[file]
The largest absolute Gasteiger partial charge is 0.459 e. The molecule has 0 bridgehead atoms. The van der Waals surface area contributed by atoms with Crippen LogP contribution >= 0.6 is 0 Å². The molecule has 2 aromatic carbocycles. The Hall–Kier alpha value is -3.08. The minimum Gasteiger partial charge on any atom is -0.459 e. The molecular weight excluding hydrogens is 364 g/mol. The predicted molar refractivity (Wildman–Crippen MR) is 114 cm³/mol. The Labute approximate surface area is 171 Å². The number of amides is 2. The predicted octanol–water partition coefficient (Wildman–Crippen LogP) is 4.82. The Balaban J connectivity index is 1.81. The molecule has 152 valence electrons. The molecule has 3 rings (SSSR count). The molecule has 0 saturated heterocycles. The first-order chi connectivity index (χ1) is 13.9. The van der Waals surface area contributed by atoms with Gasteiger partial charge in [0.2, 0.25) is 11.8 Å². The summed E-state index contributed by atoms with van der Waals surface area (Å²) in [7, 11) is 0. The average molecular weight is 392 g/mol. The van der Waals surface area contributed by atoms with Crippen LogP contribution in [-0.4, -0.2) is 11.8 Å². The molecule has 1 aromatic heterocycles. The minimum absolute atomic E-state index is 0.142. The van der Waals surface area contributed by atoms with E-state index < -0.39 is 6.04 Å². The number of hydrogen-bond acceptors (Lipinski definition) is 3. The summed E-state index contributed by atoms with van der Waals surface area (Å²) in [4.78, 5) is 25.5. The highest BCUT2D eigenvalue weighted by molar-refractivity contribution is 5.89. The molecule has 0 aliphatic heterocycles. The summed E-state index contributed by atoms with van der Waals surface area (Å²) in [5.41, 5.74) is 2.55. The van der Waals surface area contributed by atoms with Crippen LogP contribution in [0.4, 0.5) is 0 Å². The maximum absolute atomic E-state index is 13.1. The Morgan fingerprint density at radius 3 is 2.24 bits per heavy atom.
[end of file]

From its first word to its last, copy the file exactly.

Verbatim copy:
The largest absolute Gasteiger partial charge is 0.459 e. The molecule has 0 bridgehead atoms. The van der Waals surface area contributed by atoms with Crippen LogP contribution >= 0.6 is 0 Å². The molecule has 2 aromatic carbocycles. The Hall–Kier alpha value is -3.08. The minimum Gasteiger partial charge on any atom is -0.459 e. The molecular weight excluding hydrogens is 364 g/mol. The predicted molar refractivity (Wildman–Crippen MR) is 114 cm³/mol. The Labute approximate surface area is 171 Å². The number of amides is 2. The predicted octanol–water partition coefficient (Wildman–Crippen LogP) is 4.82. The Balaban J connectivity index is 1.81. The molecule has 152 valence electrons. The molecule has 3 rings (SSSR count). The molecule has 0 saturated heterocycles. The first-order chi connectivity index (χ1) is 13.9. The van der Waals surface area contributed by atoms with Gasteiger partial charge in [0.2, 0.25) is 11.8 Å². The summed E-state index contributed by atoms with van der Waals surface area (Å²) in [7, 11) is 0. The average molecular weight is 392 g/mol. The van der Waals surface area contributed by atoms with Crippen LogP contribution in [-0.4, -0.2) is 11.8 Å². The molecule has 1 aromatic heterocycles. The minimum absolute atomic E-state index is 0.142. The van der Waals surface area contributed by atoms with E-state index < -0.39 is 6.04 Å². The number of hydrogen-bond acceptors (Lipinski definition) is 3. The summed E-state index contributed by atoms with van der Waals surface area (Å²) in [4.78, 5) is 25.5. The highest BCUT2D eigenvalue weighted by molar-refractivity contribution is 5.89. The molecule has 0 aliphatic heterocycles. The summed E-state index contributed by atoms with van der Waals surface area (Å²) in [5.41, 5.74) is 2.55. The van der Waals surface area contributed by atoms with Crippen LogP contribution in [0.4, 0.5) is 0 Å². The maximum absolute atomic E-state index is 13.1. The Morgan fingerprint density at radius 3 is 2.24 bits per heavy atom.